The Sympathetic Side of Crime
Felix Thijssen’s books are irresistible. He writes beautifully, his plots are easy to follow although they have enough unexpected twists to keep up the tension, and his protagonists show depth and character development. He has written quite a row of books - a series about a friendly criminal, and one about a private detective - but his latest work, Deep Water takes a different turn.
Young Francine dreams of sailing around the world with her father. They are completely prepared, except that they lack the necessary funds. Meanwhile, the clock’s ticking because father Gerard is ageing. His beloved daughter does odd jobs for a friend, a dodgy character, to raise the money, and things get out of hand when she thinks she can make it big.
Yet again Felix Thijssen has chosen to depict the sympathetic aspect of crime. Francine, a woman only twenty years old, manages to climb out of the deep hole she’s fallen into, without any help. The father-daughter relationship runs like a thread through the book. Francine undertakes the shady jobs to make money for the sailing trip, and she does it for her father; it is for Francine that her father ends up in jail. Then when they find out that he has terminal cancer, Francine plans to rescue him. Her goal is simple: he wanted to live on a boat, and therefore will make sure that he dies on a boat.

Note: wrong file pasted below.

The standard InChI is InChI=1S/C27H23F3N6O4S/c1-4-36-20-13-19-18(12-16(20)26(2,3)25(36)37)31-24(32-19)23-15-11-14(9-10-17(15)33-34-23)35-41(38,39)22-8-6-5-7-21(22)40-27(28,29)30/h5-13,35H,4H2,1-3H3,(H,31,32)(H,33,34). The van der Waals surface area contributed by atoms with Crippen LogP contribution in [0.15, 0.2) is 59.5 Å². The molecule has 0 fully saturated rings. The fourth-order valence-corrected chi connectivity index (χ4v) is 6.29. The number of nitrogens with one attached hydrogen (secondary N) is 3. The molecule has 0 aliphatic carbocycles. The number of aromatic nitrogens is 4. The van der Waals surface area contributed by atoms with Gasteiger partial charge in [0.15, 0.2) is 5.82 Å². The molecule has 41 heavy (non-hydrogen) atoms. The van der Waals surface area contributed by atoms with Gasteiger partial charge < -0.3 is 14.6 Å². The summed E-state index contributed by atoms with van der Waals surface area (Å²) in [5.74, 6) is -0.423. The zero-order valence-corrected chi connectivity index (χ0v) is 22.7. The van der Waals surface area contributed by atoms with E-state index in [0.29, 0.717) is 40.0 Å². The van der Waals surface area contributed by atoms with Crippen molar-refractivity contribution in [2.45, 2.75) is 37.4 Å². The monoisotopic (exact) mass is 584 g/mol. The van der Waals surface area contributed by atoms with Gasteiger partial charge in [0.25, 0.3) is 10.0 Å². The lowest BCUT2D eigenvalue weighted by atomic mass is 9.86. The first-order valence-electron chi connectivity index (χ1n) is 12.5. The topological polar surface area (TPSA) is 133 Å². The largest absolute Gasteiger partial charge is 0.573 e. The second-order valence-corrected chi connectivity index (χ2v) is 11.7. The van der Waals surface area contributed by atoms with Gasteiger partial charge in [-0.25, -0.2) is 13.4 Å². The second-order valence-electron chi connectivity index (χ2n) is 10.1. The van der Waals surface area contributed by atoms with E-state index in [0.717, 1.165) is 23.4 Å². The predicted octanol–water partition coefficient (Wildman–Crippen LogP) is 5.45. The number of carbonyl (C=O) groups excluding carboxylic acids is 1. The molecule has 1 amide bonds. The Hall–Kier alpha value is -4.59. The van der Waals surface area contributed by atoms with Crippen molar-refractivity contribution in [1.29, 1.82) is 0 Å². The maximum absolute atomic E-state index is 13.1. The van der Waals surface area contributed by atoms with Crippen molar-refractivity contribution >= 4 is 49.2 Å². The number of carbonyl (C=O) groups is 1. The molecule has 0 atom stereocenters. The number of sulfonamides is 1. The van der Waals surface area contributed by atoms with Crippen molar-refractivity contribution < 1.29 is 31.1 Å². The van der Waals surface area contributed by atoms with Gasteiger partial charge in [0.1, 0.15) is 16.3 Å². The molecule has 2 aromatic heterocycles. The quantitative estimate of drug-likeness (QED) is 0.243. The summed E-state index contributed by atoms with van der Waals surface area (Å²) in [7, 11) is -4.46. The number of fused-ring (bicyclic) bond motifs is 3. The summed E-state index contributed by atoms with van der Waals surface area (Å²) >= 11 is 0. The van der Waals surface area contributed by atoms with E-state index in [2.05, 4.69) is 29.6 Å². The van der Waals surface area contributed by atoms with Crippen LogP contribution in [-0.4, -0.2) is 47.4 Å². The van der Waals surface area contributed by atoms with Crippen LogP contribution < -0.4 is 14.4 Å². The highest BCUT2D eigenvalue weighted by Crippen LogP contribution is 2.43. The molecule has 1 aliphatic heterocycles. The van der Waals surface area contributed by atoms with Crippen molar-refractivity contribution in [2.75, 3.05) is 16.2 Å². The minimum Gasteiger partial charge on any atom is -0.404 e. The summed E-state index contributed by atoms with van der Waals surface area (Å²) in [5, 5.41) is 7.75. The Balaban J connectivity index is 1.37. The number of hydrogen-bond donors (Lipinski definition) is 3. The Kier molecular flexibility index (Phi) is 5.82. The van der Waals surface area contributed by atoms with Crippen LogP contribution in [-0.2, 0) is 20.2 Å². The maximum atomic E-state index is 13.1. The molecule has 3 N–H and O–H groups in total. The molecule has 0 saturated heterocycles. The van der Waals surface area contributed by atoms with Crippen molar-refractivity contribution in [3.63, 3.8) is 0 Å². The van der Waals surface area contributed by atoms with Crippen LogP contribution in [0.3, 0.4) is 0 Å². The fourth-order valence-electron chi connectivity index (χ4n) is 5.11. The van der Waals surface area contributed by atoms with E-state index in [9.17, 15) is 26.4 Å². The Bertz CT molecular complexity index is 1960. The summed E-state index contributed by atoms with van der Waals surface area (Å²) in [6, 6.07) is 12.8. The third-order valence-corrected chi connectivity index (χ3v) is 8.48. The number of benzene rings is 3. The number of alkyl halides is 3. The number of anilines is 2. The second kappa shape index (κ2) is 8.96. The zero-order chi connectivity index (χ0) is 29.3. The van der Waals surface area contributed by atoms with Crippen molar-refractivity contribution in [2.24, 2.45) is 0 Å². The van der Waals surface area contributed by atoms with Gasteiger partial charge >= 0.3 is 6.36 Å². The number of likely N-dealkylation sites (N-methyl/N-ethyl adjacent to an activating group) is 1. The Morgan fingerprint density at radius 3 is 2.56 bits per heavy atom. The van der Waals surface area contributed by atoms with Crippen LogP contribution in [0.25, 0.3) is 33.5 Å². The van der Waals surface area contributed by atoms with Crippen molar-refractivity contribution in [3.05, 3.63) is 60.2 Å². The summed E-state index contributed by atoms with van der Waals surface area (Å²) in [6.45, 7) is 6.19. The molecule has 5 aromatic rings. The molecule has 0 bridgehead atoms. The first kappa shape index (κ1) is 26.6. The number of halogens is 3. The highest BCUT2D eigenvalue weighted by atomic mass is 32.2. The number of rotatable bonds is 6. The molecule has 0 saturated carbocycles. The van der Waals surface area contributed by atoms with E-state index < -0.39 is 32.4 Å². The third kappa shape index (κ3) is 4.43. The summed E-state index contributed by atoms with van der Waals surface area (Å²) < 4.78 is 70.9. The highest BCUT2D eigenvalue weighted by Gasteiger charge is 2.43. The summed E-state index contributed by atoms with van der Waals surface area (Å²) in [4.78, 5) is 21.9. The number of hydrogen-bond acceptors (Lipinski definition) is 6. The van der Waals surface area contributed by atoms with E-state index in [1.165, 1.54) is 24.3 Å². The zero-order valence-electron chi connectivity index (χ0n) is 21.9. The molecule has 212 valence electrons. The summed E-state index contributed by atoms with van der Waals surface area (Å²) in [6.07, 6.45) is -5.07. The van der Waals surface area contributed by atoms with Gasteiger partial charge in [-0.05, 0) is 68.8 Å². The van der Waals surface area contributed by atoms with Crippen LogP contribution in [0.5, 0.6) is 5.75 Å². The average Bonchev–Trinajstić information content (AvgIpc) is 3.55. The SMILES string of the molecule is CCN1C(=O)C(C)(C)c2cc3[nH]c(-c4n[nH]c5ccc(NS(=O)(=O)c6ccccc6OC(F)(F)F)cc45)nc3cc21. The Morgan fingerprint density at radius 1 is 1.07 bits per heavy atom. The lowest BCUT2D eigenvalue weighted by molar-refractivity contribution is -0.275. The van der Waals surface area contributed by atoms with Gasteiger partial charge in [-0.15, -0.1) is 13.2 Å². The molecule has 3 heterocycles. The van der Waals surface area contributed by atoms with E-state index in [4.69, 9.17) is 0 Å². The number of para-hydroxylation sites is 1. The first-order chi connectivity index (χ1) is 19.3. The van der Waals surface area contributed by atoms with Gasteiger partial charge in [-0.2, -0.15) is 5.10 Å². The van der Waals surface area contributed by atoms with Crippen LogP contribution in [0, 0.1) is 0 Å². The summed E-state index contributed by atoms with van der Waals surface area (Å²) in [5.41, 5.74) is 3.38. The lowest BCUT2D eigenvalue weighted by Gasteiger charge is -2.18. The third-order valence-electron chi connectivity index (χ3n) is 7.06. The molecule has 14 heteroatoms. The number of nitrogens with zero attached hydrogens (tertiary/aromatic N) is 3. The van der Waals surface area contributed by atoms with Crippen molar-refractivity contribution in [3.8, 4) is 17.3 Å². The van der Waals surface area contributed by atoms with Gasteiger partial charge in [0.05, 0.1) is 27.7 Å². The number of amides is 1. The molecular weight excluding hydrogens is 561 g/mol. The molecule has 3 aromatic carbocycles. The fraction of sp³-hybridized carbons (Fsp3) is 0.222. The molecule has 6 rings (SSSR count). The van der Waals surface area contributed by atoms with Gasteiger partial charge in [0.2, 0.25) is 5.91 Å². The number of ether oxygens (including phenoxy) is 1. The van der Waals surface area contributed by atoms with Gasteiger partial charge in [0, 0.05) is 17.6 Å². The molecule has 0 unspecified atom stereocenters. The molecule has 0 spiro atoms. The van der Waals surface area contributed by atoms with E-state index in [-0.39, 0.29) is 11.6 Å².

The plot is well-developed and plausible, and logically structured. The dialogue is sharp, the characters strong, the descriptions evocative, and the suspense is built up. Deep Water is a book that can compete with those of Nicci French: just as interesting, just as addictive…
In Deep Water, Felix Thijssen has set aside his protagonist Max Winter. This works out well. The psychological bond between twenty-year-old Francine and her father Gerard is complicated enough without any private detective interfering. The sailing trip that father and daughter want to make is foiled by circumstances, not least by Gerard’s unjustly landing up in prison. So there is work for the enterprising Francine to do. Thijssen has developed into an excellent stylist. Added to the complex intrigue and the memorable character of the protagonist, this leads to a top quality thriller.